The wise man is like a householder who brings out of his treasure things both new and old.

Month: December, 2017

Review: “Chasing Phil”

This is a review of the true crime book Chasing Phil by David Howard.

David Howard is a journalist whose work you may have encountered without realizing it. But whether or not you knew his name when you read his pieces, you no doubt enjoyed them for his effortless, conversational style and way of presenting his topics and subjects. If you happen to be familiar with his work (like his previous book, Lost Relic), you know what to expect and will be happy with Chasing Phil. If you are unfamiliar with Howard’s work, Chasing Phil is an enjoyable read and a good good introduction to the author.

Chasing Phil is part true-crime narrativepart expose on big-bank con jobs, and part history profile on the early days of undercover operations in the FBI. Chasing Phil presents in narrative format J.J. Wedick and Jack Brennan’s pursuit and apprehension of big time con man Phil Kutzer, and how his capture lead to even more success for the two men. As Brennan and Wedick pursue Kutzer and figure out how to hook him, Howard traces out how the men almost seem to develop an interpersonal connection that makes it almost feel more like they are trying to chase a frienemy (friend+enemy) than catching a major criminal. The story on its own is interesting, but Howard’s writing style, which mixes subtle humor and accurate descriptive detail, captures the reader and keeps him moving along through this book. Howard does a good job of bringing out the nuance of the events in the book.

Chasing Phil is a good read for a cold winter afternoon with no place to go. Kick back and enjoy it for the crime story and the history it provides.

I received my copy of this book for free through Blogging for Books in exchange for reviewing it. I was not obligated to publish a positive review; the opinions expressed are mine.


Today it begins.

My daughter turns two years old next month. This is her second Christmas. But today feels like the magic of Christmas with Kizzy has really begun.

Last year, she was eleven months. She was present and cute. But she really didn’t do much of anything. There wasn’t the excitement of the decorated tree. There was no magic of opening presents.

This year is different.

She was excited to tear up wrapping paper. She has run around, jingling a bell, and talking with our two dogs. It only gets better from here.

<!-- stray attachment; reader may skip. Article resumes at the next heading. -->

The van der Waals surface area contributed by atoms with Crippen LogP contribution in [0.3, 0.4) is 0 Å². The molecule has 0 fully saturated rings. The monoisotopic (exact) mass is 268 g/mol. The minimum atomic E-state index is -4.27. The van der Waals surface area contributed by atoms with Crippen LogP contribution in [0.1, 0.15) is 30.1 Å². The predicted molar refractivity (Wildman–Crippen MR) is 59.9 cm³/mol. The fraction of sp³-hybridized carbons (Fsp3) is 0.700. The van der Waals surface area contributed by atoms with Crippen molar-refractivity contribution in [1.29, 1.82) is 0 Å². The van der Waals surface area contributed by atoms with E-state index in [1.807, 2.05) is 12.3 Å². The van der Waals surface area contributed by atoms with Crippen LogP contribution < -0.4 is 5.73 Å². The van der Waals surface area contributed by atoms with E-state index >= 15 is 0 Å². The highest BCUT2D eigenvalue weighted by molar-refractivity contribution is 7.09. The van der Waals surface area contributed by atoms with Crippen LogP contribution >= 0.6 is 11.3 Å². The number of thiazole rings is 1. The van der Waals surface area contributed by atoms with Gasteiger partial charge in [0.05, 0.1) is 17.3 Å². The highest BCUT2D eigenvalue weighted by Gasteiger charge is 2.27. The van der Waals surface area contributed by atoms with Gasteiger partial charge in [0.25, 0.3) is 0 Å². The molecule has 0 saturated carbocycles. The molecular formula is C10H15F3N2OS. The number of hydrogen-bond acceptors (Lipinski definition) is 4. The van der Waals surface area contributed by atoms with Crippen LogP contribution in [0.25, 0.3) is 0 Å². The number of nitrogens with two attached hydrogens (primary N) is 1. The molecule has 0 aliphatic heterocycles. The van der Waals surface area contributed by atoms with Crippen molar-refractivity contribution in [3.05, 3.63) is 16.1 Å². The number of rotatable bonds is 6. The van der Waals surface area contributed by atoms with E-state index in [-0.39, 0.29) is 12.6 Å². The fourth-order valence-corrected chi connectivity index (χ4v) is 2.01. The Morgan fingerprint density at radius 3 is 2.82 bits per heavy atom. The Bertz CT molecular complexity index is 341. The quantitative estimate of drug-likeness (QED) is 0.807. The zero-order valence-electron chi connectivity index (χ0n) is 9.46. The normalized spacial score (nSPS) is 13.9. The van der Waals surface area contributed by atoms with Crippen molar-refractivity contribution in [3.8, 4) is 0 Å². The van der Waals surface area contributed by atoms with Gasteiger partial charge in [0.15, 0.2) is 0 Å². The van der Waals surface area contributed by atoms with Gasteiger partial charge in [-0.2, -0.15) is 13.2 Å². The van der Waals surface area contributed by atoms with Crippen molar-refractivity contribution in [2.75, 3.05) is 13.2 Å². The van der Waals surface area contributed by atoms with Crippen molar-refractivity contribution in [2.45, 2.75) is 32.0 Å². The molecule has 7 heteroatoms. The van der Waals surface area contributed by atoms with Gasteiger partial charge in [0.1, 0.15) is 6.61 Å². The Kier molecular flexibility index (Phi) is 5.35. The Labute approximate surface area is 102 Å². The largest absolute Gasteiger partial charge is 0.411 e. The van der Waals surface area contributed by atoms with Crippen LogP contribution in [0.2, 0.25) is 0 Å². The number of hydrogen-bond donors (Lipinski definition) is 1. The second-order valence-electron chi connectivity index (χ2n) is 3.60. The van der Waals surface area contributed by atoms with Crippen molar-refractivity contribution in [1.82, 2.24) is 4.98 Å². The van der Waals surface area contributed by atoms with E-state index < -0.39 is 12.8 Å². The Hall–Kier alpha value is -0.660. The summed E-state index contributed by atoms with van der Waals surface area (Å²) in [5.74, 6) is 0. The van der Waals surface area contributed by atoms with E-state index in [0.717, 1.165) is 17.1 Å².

Merry Christmas.


Review: “Bearded Gospel Men: The Epic Quest for Godliness and Manliness”

This is a review of  Bearded Gospel Men by Jared Brock and Aaron Alford.

It seems that the world is in a renaissance of a manliness; everywhere one turns, it is bearded this and warrior that. It was only a matter of time until someone published a devotional book like Bearded Gospel Men: The Epic Quest for Godliness and Manliness. When I first picked up the book, the beard memes made me giggle, but the internal cynic had me doubting whether something like this could have any actual substance to it. I am happy to report that my initial inklings were wrong.

This book is a collection of 31 short biographies of various men (and one woman) of the Christian faith. Some of them date way back to the actual time of Jesus, while others have lived more contemporary. Each chapter contains a Bible verse, a quote (usually) from the featured person of the chapter, a short biography, reflection questions, a prayer, and then something humorous and beardly. The subjects are vast, and even those I thought I knew well the authors included some info about that I was unaware of.

This book is meant to be taken at a chapter a day, and each chapter takes 10 minutes maximum to read. As a Christian, and man with a beard, I endorse this book.

I received my copy of this book for free in exchange for reviewing it. I was not obligated to post a positive review; the opinions expressed are mine.

A book that hit me in the feels; or, a review of “Same Kind of Different As Me”

This is a review of the book Same Kind of Different As Me by Denver Moore and Ron Hall.

I just finished reading Same Kind of Different As Me by Denver Moore and Ron Hall, and the only thing I can say is, “Wow.” The husband in me cried, the Pentecostal in me said, “Amen,” and the man in me felt hopeful for tomorrow after reading this book -not even exaggerating here.

This review is going to be a challenge, because much of what I would like to write about this book would be considered a “spoiler,” something which I had known early on would have actually made me decide not to want to read this book. So let’s try this: Same Kind of Different As Me is the story of a homeless black guy named Denver, and a wealthy Texas couple named Ron and Debbie Hall, and how they each make a difference in their community. Along the way is a story salvation and redemption, loss and heartbreak, and love and forgiveness. Unexpected “plot” twists leave the reader wanting to keep going, wondering what happens next.

I recommend the movie edition of this book, as the extra material at the end provides additional clarity and helps the reader to see from a different perspective how a story never ends, it just adds new characters.

Same Kind of Different As Me is a perfect holiday memoir. Miraculous twists and turns culminate in an ending that isn’t neat, but leaves the reader changed for the better. Read this book.

I received my copy of this book for free in exchange for reviewing it; I was not obligated to write a positive review. The opinions expressed are mine.